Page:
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Seuss, Shortcuts, And Smiles

As told by Beth Speaker-Christensen, Speech-Language Pathologist

As a LAMP®-certified provider and lifelong lover of all that is Minspeak®, Unity®, etc., I know the value of utilizing visual learning to improve spontaneous, generative communication. A few years ago, I met Cindy when she was looking to find a system to help her then 27-year-old son, Ron, communicate his needs.

When I met Ron, he was polite, funny, happy, and loved. He repeated many single words, could read, and loved completing his "jobs" list and checking tasks off the paper each day. However, he didn’t expand on what was wrong when he yelled “HELP.” Maybe his shirt was inside out or the treadmill wouldn't turn on. There were a wide variety of problems Ron could be referring to. That’s when the questions began: “Is it this?” “No.” “Is it that?” “No.” He knew exactly what it was, but it took a detective to find the problem.

Getting started with AAC

Cindy, like many other parents, worried about how her sons (Ron and his brother, Nathan, who also has autism) will express what they need when she and her husband are gone. I began visiting Ron weekly to teach him LAMP Words for Life®. We’d work our way through pages of his favorite books: anything Dr. Seuss, Little Critter, and personalized books with his name in them. We’d find icons that are part of LAMP already, but if the words in the books weren’t available icons and we wanted them, we’d program them. For other words like “Fiffer-feffer-feff” from Dr. Seuss, we’d spell them.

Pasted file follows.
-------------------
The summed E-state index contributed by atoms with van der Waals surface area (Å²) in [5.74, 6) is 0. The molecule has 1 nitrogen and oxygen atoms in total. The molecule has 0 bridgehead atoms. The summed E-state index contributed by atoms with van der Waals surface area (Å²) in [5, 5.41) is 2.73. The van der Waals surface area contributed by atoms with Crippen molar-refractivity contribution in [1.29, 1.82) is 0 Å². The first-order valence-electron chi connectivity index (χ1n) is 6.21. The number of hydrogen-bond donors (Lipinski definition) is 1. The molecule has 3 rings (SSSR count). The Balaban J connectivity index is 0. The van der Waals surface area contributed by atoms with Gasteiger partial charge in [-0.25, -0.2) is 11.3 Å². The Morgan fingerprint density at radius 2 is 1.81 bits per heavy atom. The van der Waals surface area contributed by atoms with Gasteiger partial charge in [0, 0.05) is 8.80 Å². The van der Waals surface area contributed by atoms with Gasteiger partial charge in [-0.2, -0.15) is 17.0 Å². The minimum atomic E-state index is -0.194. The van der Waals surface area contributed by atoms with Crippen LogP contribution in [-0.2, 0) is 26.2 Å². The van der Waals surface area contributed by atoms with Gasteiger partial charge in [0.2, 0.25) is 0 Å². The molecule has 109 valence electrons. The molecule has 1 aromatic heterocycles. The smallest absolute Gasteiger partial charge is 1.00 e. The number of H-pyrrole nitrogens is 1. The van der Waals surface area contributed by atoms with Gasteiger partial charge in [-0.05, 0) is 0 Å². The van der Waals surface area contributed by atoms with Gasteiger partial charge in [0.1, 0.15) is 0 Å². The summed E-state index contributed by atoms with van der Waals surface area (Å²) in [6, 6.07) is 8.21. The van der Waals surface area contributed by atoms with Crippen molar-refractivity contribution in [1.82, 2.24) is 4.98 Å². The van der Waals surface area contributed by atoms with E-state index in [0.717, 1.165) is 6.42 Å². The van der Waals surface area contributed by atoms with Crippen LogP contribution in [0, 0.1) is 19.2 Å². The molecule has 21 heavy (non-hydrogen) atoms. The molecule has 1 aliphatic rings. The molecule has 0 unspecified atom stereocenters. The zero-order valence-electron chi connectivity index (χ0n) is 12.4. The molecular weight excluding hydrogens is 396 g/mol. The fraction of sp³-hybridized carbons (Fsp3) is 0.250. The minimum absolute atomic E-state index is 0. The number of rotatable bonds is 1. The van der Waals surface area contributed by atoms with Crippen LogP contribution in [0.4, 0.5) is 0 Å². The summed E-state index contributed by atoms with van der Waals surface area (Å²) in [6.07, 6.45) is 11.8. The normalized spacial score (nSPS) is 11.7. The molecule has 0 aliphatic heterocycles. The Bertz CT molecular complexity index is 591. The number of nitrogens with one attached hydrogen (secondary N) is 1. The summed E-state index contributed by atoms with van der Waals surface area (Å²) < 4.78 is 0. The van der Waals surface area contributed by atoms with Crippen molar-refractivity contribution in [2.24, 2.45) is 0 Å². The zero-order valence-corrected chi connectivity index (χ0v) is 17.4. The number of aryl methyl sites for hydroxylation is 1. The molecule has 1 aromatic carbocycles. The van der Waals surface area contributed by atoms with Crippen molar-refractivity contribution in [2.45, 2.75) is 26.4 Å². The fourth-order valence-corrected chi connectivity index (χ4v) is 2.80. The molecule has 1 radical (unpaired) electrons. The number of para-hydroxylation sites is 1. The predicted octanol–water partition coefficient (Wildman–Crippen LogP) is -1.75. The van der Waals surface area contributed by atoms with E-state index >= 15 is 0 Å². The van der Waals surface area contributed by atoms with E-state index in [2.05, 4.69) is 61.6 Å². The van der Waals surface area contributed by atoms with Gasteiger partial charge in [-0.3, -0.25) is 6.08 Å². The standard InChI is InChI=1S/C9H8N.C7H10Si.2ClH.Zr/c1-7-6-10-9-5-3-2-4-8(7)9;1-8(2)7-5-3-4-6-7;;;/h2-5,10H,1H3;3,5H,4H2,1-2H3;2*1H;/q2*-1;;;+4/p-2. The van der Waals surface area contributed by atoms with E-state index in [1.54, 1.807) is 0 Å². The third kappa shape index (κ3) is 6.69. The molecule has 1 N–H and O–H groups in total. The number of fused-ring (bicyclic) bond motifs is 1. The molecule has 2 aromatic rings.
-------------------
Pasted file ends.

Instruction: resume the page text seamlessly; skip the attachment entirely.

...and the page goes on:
Initially, Ron would say "all done" when he got frustrated after a few pages of reading. We’d honor his request and move on to the next “job” on his list. After about 18 months, Ron has found ALL of the words in his books, and we read them to the end. What I love most is seeing Ron learn that he can use “CAN WE” as a phrase instead of “CAN” and “WE” as separate words. He uses “I WANT,” “ARE WE GOING,” “WE MUST” and many more shortcuts. We even expanded our efforts to include finding words, phrases, and sentences for when something is wrong. 

LAMP Words for Life is the perfect match for Ron

This kind of progress shows that LAMP was created for Ron. It’s a perfect match. He remembers everything – verbs, adjectives, demonstratives, plurals, determiners, adverbs, all of it! Ron not only comes to the table to spend time with me each week with a smile on his face, but he appears proud to read these books and he laughs as we read. And speaking of laughing, when we can’t find a word we think should be in the device, we often throw our fists up to the sky and say, “Halloran!” It’s our humorous nod to the LAMP developers, John and Cindy Halloran. We simply add the words as needed and keep going.  

The sky's the limit with AAC vocabulary

It has been less than two years and Ron knows the entire device. His use of language is expanding with every visit. With his knowledge of where vocabulary is located, he can comment on anything, at any place, anytime. The sky's the limit! What’s more, Cindy (Ron’s Mom) used to say Ron wouldn't use LAMP with her, but that is changing too. They find ways to use the device together during the week – discussing what events they have to look forward to, deciding what to have for dinner, or talking about likes and dislikes.

It’s been a fun and empowering journey with Ron and I’ve never worked with someone who learned so much of LAMP Words for Life so quickly. My younger clients are learning, but Ron is a superstar. We have matched his smarts and his thoughts with a way to express himself. Still, this is a marathon, not a sprint. It’s one word at a time, using words over and over until each word becomes yours. Words are a great thing to collect. That said, I’m confident Ron will be able to express himself to more communication partners in the future (wherever he may be) and his mother can have peace of mind knowing he'll be ok.